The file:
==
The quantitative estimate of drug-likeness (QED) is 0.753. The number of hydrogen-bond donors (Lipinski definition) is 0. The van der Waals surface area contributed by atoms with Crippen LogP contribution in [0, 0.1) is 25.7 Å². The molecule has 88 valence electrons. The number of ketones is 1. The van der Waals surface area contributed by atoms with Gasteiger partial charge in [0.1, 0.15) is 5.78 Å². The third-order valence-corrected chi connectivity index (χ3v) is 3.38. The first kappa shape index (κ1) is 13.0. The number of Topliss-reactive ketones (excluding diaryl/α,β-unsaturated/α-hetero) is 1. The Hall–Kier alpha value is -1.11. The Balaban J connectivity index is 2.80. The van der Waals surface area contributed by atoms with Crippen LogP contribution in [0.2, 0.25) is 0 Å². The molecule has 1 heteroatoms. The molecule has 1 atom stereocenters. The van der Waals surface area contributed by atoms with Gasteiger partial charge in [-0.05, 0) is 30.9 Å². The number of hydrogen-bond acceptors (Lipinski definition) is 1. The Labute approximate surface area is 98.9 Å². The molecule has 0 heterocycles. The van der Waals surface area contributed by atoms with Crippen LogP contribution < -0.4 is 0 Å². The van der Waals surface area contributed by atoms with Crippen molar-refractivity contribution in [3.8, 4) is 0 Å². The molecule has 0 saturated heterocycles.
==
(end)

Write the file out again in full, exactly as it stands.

The quantitative estimate of drug-likeness (QED) is 0.753. The number of hydrogen-bond donors (Lipinski definition) is 0. The van der Waals surface area contributed by atoms with Crippen LogP contribution in [0, 0.1) is 25.7 Å². The molecule has 88 valence electrons. The number of ketones is 1. The van der Waals surface area contributed by atoms with Gasteiger partial charge in [0.1, 0.15) is 5.78 Å². The third-order valence-corrected chi connectivity index (χ3v) is 3.38. The first kappa shape index (κ1) is 13.0. The number of Topliss-reactive ketones (excluding diaryl/α,β-unsaturated/α-hetero) is 1. The Hall–Kier alpha value is -1.11. The Balaban J connectivity index is 2.80. The van der Waals surface area contributed by atoms with Crippen LogP contribution in [0.2, 0.25) is 0 Å². The molecule has 1 heteroatoms. The molecule has 1 atom stereocenters. The van der Waals surface area contributed by atoms with Gasteiger partial charge in [-0.05, 0) is 30.9 Å². The number of hydrogen-bond acceptors (Lipinski definition) is 1. The Labute approximate surface area is 98.9 Å². The molecule has 0 heterocycles. The van der Waals surface area contributed by atoms with Crippen LogP contribution < -0.4 is 0 Å². The van der Waals surface area contributed by atoms with Crippen molar-refractivity contribution in [3.8, 4) is 0 Å². The molecule has 0 saturated heterocycles.